boundaries, daring his audience to surrender its expectations. He likes happy endings, but he also likes to subvert them and stand them on their heads.
In many ways ‘BOB: A Life in Five Acts’ is the quintessential Peter Sinn-Nachtrieb play, combining all of the idiosyncrasies and struggles and odd artistic impulses we’ve come to expect from one of his stories.
And in the currently running production of ‘BOB’ at Main Stage West, in Sebastopol, all of these wildly consorting contradictions are given the perfect playground on which to cavort and cartwheel and freely express themselves.
A bit of a dream project for director Sheri Lee Miller, ‘BOB’ is, in many ways, the perfect undertaking for her particular talents, requiring a high degree of artistic collaboration with her cast (one of Miller’s strong suits), while also demanding a strong artistic eye. Miller accomplishes this, allowing the whole mechanism to feel as if it might go off the rails at any minute, brilliantly enhancing the sense of dangerous improvisation that is etched into the script.
In other words, ‘BOB’ is a wild ride.
Born in the restroom of a White Castle in the American South, Bob — played from birth to old age by Mark Bradbury — is promptly abandoned by his mother, then unofficially adopted by a waitress at the restaurant. In the first of five eventful acts, Bob names himself, travels to country with his adopted mom, grows into adolescence, learns a pop-cultural encyclopedia of random historical and sociological facts, and sets his sights on the goal that will determine the course of his life: to somehow become a “great man.” As Bob grows up, essentially homeless, but driven by an optimism so pure it can be tasted in his kisses, he encounters and reencounters a bizarre parade of American stereotypes—good, bad, and otherwise.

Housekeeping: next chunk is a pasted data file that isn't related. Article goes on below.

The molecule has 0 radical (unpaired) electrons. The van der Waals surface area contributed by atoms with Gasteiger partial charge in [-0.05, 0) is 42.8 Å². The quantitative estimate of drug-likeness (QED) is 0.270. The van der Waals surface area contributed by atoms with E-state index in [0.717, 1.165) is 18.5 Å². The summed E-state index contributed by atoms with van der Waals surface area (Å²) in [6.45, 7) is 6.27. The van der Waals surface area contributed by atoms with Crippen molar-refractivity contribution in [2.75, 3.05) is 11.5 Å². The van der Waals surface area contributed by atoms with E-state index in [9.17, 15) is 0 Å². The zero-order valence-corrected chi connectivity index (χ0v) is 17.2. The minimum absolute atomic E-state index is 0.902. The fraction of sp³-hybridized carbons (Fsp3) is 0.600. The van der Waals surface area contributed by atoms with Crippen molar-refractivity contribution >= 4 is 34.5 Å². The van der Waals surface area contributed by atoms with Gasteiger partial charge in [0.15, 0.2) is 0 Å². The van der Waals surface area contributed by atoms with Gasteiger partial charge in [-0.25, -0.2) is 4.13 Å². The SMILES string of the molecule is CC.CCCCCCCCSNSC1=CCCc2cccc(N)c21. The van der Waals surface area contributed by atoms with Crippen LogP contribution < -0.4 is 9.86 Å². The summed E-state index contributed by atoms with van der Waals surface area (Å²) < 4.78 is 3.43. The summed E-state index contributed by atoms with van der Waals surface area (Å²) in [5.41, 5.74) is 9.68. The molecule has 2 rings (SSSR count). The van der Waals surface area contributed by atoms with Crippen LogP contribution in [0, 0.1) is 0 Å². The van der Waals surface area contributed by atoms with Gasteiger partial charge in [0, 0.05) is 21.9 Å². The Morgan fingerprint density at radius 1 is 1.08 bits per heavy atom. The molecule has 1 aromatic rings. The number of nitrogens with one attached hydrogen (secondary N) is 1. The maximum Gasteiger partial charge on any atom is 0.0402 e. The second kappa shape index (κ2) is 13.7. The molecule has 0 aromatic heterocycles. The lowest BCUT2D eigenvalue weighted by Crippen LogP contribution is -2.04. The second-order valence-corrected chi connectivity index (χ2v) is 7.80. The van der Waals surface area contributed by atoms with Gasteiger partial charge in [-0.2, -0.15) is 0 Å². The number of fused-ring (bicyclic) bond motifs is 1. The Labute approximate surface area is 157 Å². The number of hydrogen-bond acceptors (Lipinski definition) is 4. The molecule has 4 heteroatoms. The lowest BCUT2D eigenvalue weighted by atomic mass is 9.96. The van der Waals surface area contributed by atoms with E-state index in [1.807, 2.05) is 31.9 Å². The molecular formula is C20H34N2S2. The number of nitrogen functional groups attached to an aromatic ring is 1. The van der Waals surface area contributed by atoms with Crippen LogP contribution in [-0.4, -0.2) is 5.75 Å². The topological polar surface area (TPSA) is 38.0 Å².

Bob’s epic, cross-country, decade-hopping life story is illustrated and narrated by a chorus of actors played with jaw-dropping elasticity by Laura Levin, Gina Alvarado, Sam Coughlin and Nick Sholley. Frequently beginning with the line, “It is said, that . . .” the storytellers work wonders, together and apart, roaming the pleasingly spare blank-canvass of a stage as they change voices, postures and costumes to become the numerous outrageous characters—and a number of animals and inanimate objects as well—whom Bob encounters as he pursues his dream, suffers a broken heart, loses his way, and finds it again in the most unexpected of places.
Between each act, one member of the chorus performs a dance, exploring different themes such as hardship, hope, love, and luck.
To reveal more would be to spoil an array of offbeat surprises.
There is, to say the least, a lot going on in ‘BOB,’ much of which rests on the shoulders of Bradbury, who perfectly embodies the character’s boyish openness. Not everything in Nachtrieb’s ambitious script works, and though it happens rarely, some of the cast’s choices seem to treat certain revelations as punchlines rather than life-altering discoveries.
But on the whole, ‘Bob’ is a thing of loose-limbed wonder and beauty, a wacky journey across a surreal landscape that will leave you with plenty to ponder and respond to, long after Bob finally learns what it really means to be great.
Bob: A Life in Five Acts, runs Thursday-Sunday through May 22 at Main Stage West. www.mainstagewest.com.